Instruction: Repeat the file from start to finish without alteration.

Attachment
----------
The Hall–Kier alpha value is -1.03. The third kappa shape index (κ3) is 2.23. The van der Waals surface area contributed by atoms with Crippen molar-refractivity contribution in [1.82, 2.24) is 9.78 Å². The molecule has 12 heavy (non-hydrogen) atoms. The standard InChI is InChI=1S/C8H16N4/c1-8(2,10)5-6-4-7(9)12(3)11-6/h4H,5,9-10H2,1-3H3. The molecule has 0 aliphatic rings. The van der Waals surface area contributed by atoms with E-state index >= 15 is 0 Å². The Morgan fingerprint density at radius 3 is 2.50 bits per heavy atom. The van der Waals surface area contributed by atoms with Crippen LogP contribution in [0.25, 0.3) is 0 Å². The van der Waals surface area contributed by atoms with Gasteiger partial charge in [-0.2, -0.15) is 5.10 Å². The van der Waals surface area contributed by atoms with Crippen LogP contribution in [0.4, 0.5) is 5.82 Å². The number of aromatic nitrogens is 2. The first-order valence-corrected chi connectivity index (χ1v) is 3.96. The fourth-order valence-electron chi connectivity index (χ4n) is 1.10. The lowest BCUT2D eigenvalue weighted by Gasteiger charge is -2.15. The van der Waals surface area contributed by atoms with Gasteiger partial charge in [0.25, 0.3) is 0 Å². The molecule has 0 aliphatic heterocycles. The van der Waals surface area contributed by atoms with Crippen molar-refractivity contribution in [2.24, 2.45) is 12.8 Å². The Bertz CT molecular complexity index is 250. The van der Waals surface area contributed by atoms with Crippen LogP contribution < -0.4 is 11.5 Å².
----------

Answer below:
The Hall–Kier alpha value is -1.03. The third kappa shape index (κ3) is 2.23. The van der Waals surface area contributed by atoms with Crippen molar-refractivity contribution in [1.82, 2.24) is 9.78 Å². The molecule has 12 heavy (non-hydrogen) atoms. The standard InChI is InChI=1S/C8H16N4/c1-8(2,10)5-6-4-7(9)12(3)11-6/h4H,5,9-10H2,1-3H3. The molecule has 0 aliphatic rings. The van der Waals surface area contributed by atoms with E-state index >= 15 is 0 Å². The Morgan fingerprint density at radius 3 is 2.50 bits per heavy atom. The van der Waals surface area contributed by atoms with Crippen LogP contribution in [0.25, 0.3) is 0 Å². The van der Waals surface area contributed by atoms with Gasteiger partial charge in [-0.2, -0.15) is 5.10 Å². The van der Waals surface area contributed by atoms with Crippen LogP contribution in [0.4, 0.5) is 5.82 Å². The number of aromatic nitrogens is 2. The first-order valence-corrected chi connectivity index (χ1v) is 3.96. The fourth-order valence-electron chi connectivity index (χ4n) is 1.10. The lowest BCUT2D eigenvalue weighted by Gasteiger charge is -2.15. The van der Waals surface area contributed by atoms with Gasteiger partial charge in [0.25, 0.3) is 0 Å². The molecule has 0 aliphatic heterocycles. The van der Waals surface area contributed by atoms with Crippen molar-refractivity contribution in [2.24, 2.45) is 12.8 Å². The Bertz CT molecular complexity index is 250. The van der Waals surface area contributed by atoms with Crippen LogP contribution < -0.4 is 11.5 Å².